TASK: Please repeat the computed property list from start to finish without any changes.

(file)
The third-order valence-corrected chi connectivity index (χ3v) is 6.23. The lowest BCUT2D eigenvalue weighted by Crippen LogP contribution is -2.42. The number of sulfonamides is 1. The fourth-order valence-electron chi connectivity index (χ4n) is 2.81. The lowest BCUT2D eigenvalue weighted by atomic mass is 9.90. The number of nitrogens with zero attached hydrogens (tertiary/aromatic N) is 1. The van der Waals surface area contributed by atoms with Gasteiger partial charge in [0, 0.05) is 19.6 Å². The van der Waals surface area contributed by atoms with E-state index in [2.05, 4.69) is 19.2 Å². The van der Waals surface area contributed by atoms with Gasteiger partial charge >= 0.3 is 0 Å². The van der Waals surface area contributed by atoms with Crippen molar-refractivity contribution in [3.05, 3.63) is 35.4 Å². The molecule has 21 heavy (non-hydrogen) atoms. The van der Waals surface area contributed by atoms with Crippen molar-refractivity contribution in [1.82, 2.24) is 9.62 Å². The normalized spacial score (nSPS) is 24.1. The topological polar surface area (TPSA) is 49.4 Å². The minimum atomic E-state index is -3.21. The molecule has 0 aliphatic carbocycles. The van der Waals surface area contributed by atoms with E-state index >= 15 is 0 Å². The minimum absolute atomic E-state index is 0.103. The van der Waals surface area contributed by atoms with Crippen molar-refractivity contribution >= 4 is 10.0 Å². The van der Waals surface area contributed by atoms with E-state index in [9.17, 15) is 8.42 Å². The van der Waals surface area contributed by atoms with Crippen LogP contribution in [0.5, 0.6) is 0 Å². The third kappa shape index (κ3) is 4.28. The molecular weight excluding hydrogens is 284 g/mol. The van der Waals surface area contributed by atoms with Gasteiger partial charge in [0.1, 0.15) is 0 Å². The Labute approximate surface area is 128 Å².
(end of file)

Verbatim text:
The third-order valence-corrected chi connectivity index (χ3v) is 6.23. The lowest BCUT2D eigenvalue weighted by Crippen LogP contribution is -2.42. The number of sulfonamides is 1. The fourth-order valence-electron chi connectivity index (χ4n) is 2.81. The lowest BCUT2D eigenvalue weighted by atomic mass is 9.90. The number of nitrogens with zero attached hydrogens (tertiary/aromatic N) is 1. The van der Waals surface area contributed by atoms with Gasteiger partial charge in [0, 0.05) is 19.6 Å². The van der Waals surface area contributed by atoms with E-state index in [2.05, 4.69) is 19.2 Å². The van der Waals surface area contributed by atoms with Gasteiger partial charge >= 0.3 is 0 Å². The van der Waals surface area contributed by atoms with Crippen molar-refractivity contribution in [3.05, 3.63) is 35.4 Å². The molecule has 21 heavy (non-hydrogen) atoms. The van der Waals surface area contributed by atoms with Crippen molar-refractivity contribution in [1.82, 2.24) is 9.62 Å². The normalized spacial score (nSPS) is 24.1. The topological polar surface area (TPSA) is 49.4 Å². The minimum atomic E-state index is -3.21. The molecule has 0 aliphatic carbocycles. The van der Waals surface area contributed by atoms with E-state index >= 15 is 0 Å². The minimum absolute atomic E-state index is 0.103. The van der Waals surface area contributed by atoms with Crippen molar-refractivity contribution >= 4 is 10.0 Å². The van der Waals surface area contributed by atoms with E-state index in [9.17, 15) is 8.42 Å². The van der Waals surface area contributed by atoms with Crippen LogP contribution in [0.5, 0.6) is 0 Å². The third kappa shape index (κ3) is 4.28. The molecular weight excluding hydrogens is 284 g/mol. The van der Waals surface area contributed by atoms with Gasteiger partial charge in [0.1, 0.15) is 0 Å². The Labute approximate surface area is 128 Å².